PORTSMOUTH, Va. (WAVY) — The family of a woman who died in a local jail is pushing prosecutors to dig deeper into her case.
10 On Your Side has been following Pamela Riddick’s death at the Portsmouth City Jail for a year now. There’s even surveillance video we’ve shown of the moments paramedics rushed into the 56-year-old’s cell, but it’s the video of hands through cell bars that has the family talking now.
The Riddick family wants a special grand jury to investigate the death.
The current sheriff has an internal investigation looking into his predecessor’s staffing issues that may have kept deputies off the cell floor when they needed to be there most.
“I just miss my mom. I need answers. I want answers on why she was neglected,” says Pamela’s daughter Ameka Riddick.
Some of those answers might be found in surveillance video, which shows what appear to be hands, the hands of fellow inmate Leslie Newman.
“I had banged on the bars with the cup. I had called for them. I yelled for them. I waved my washcloth outside the bars,” Newman told 10 On Your Side in October.
There’s no audio on the surveillance video, and no absolute signs of a waving washcloth through the bars to get deputy attention, but it is possible that deputies didn’t hear Newman because of a loud fan and a television in the next room.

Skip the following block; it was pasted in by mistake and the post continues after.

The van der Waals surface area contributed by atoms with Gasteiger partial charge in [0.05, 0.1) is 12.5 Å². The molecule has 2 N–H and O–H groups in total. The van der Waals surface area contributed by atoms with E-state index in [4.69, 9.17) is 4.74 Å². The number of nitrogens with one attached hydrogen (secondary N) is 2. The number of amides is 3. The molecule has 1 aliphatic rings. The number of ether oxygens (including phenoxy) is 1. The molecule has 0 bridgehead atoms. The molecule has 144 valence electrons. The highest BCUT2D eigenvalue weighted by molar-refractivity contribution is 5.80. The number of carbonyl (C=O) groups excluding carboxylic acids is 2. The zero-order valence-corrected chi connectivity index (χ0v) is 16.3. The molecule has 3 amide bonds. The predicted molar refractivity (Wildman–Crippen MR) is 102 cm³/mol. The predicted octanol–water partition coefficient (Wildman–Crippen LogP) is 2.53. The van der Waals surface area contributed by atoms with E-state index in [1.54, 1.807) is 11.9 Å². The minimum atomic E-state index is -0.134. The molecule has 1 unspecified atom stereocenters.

Newman told said in October, “I called for deputies. I got no response.”
Newman said she screamed for help for 30 to 40 minutes after breakfast was delivered at 5:15 a.m.
“I had banged on the bars with the cup. I had called for them, yelled for them, I waved my washcloth outside the bars.”
There is no evidence of any hands outside the bars during the time Newman described. However, if you rewind the surveillance tape to 4:34 a.m., 4:35, to 4:36, you see the hands.
There is no audio, video is grainy and you can’t see any white washcloth, but you do see hands outside the bars, and Newman said she was crying for help for Pamela Riddick.
“All I can say is there is a washcloth coming out of the cell trying to get someone’s attention,” said Riddick family attorney Don Scott. “I don’t know if it is a washcloth or a hand, but there is a period of time where you can’t see anything coming out of the cell, and then there is a period where you can see something going out of the cell.”
The video 10 On Your Side first showed you in October was shortly before Riddick was discovered in medical distress, and several deputies walked by Riddick’s cell never really looking in on her.
Back in October 10 On Your Side asked then Capt. Lee Cherry whether the deputies make sure inmates are still breathing and whether it’s their responsibility?
Cherry answered, “No It is unrealistic that with a jail full of people that our deputies are going to walk through and do a hospital bed check.”
Don Scott didn’t like that, nor the tone, “They were walking by and they didn’t care. They believed those people were not worth the time to check in on.”